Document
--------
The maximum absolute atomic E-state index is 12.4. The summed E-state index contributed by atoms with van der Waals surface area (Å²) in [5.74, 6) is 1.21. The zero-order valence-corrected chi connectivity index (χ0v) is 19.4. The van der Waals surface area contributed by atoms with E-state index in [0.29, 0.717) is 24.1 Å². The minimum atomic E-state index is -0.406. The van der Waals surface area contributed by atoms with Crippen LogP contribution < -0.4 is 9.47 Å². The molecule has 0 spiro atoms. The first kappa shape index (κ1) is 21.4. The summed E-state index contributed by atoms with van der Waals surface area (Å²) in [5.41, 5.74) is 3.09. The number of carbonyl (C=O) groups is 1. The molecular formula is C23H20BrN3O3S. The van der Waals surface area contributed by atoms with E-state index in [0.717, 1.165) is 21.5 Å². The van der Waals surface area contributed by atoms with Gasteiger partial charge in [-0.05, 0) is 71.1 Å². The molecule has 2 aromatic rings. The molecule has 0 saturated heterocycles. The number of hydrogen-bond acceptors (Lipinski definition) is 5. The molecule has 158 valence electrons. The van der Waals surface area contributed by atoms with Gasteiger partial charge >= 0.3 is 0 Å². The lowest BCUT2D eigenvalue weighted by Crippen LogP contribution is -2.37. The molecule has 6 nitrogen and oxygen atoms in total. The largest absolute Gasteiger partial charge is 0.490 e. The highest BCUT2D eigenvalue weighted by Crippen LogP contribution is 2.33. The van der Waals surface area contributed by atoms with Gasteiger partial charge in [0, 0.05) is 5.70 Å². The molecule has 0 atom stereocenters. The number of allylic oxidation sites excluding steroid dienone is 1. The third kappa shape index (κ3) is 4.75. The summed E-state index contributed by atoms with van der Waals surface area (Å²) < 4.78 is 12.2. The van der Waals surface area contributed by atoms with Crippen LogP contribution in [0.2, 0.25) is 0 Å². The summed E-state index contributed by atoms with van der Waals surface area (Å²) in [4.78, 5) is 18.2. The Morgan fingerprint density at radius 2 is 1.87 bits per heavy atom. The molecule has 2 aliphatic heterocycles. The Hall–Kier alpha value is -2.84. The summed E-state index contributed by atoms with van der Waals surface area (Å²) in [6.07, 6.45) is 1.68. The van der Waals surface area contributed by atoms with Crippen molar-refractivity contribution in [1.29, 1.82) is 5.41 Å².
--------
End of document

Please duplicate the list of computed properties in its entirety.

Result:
The maximum absolute atomic E-state index is 12.4. The summed E-state index contributed by atoms with van der Waals surface area (Å²) in [5.74, 6) is 1.21. The zero-order valence-corrected chi connectivity index (χ0v) is 19.4. The van der Waals surface area contributed by atoms with E-state index in [0.29, 0.717) is 24.1 Å². The minimum atomic E-state index is -0.406. The van der Waals surface area contributed by atoms with Crippen LogP contribution < -0.4 is 9.47 Å². The molecule has 0 spiro atoms. The first kappa shape index (κ1) is 21.4. The summed E-state index contributed by atoms with van der Waals surface area (Å²) in [5.41, 5.74) is 3.09. The number of carbonyl (C=O) groups is 1. The molecular formula is C23H20BrN3O3S. The van der Waals surface area contributed by atoms with E-state index in [0.717, 1.165) is 21.5 Å². The van der Waals surface area contributed by atoms with Gasteiger partial charge in [-0.05, 0) is 71.1 Å². The molecule has 2 aromatic rings. The molecule has 0 saturated heterocycles. The number of hydrogen-bond acceptors (Lipinski definition) is 5. The molecule has 158 valence electrons. The van der Waals surface area contributed by atoms with Gasteiger partial charge >= 0.3 is 0 Å². The lowest BCUT2D eigenvalue weighted by Crippen LogP contribution is -2.37. The molecule has 6 nitrogen and oxygen atoms in total. The largest absolute Gasteiger partial charge is 0.490 e. The highest BCUT2D eigenvalue weighted by Crippen LogP contribution is 2.33. The van der Waals surface area contributed by atoms with Gasteiger partial charge in [0, 0.05) is 5.70 Å². The molecule has 0 atom stereocenters. The number of allylic oxidation sites excluding steroid dienone is 1. The third kappa shape index (κ3) is 4.75. The summed E-state index contributed by atoms with van der Waals surface area (Å²) < 4.78 is 12.2. The van der Waals surface area contributed by atoms with Crippen LogP contribution in [0.2, 0.25) is 0 Å². The summed E-state index contributed by atoms with van der Waals surface area (Å²) in [4.78, 5) is 18.2. The Morgan fingerprint density at radius 2 is 1.87 bits per heavy atom. The molecule has 2 aliphatic heterocycles. The Hall–Kier alpha value is -2.84. The summed E-state index contributed by atoms with van der Waals surface area (Å²) in [6.07, 6.45) is 1.68. The van der Waals surface area contributed by atoms with Crippen molar-refractivity contribution in [1.29, 1.82) is 5.41 Å².